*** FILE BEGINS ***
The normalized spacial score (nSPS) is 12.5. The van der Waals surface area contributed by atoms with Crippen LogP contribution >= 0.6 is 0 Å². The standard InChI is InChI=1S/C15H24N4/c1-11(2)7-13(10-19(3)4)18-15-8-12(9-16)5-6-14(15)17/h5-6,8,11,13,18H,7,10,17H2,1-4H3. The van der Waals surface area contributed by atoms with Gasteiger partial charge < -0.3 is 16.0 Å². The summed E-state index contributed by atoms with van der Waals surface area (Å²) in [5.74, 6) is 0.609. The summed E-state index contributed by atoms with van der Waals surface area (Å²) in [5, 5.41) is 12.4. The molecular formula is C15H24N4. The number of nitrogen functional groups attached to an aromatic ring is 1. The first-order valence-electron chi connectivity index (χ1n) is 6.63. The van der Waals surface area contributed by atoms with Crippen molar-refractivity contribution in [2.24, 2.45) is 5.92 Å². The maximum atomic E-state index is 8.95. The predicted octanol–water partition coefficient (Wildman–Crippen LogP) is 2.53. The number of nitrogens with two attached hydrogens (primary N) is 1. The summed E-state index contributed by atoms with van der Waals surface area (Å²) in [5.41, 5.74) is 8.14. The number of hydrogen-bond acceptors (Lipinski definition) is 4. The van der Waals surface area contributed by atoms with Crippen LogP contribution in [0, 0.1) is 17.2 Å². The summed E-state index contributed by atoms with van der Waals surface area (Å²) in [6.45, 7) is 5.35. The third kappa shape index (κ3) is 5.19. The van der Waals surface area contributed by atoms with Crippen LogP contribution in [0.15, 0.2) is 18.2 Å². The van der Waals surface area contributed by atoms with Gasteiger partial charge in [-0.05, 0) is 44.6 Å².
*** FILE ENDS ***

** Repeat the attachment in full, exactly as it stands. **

The normalized spacial score (nSPS) is 12.5. The van der Waals surface area contributed by atoms with Crippen LogP contribution >= 0.6 is 0 Å². The standard InChI is InChI=1S/C15H24N4/c1-11(2)7-13(10-19(3)4)18-15-8-12(9-16)5-6-14(15)17/h5-6,8,11,13,18H,7,10,17H2,1-4H3. The van der Waals surface area contributed by atoms with Gasteiger partial charge < -0.3 is 16.0 Å². The summed E-state index contributed by atoms with van der Waals surface area (Å²) in [5.74, 6) is 0.609. The summed E-state index contributed by atoms with van der Waals surface area (Å²) in [5, 5.41) is 12.4. The molecular formula is C15H24N4. The number of nitrogen functional groups attached to an aromatic ring is 1. The first-order valence-electron chi connectivity index (χ1n) is 6.63. The van der Waals surface area contributed by atoms with Crippen molar-refractivity contribution in [2.24, 2.45) is 5.92 Å². The maximum atomic E-state index is 8.95. The predicted octanol–water partition coefficient (Wildman–Crippen LogP) is 2.53. The number of nitrogens with two attached hydrogens (primary N) is 1. The summed E-state index contributed by atoms with van der Waals surface area (Å²) in [5.41, 5.74) is 8.14. The number of hydrogen-bond acceptors (Lipinski definition) is 4. The van der Waals surface area contributed by atoms with Crippen LogP contribution in [0, 0.1) is 17.2 Å². The summed E-state index contributed by atoms with van der Waals surface area (Å²) in [6.45, 7) is 5.35. The third kappa shape index (κ3) is 5.19. The van der Waals surface area contributed by atoms with Crippen LogP contribution in [0.15, 0.2) is 18.2 Å². The van der Waals surface area contributed by atoms with Gasteiger partial charge in [-0.05, 0) is 44.6 Å².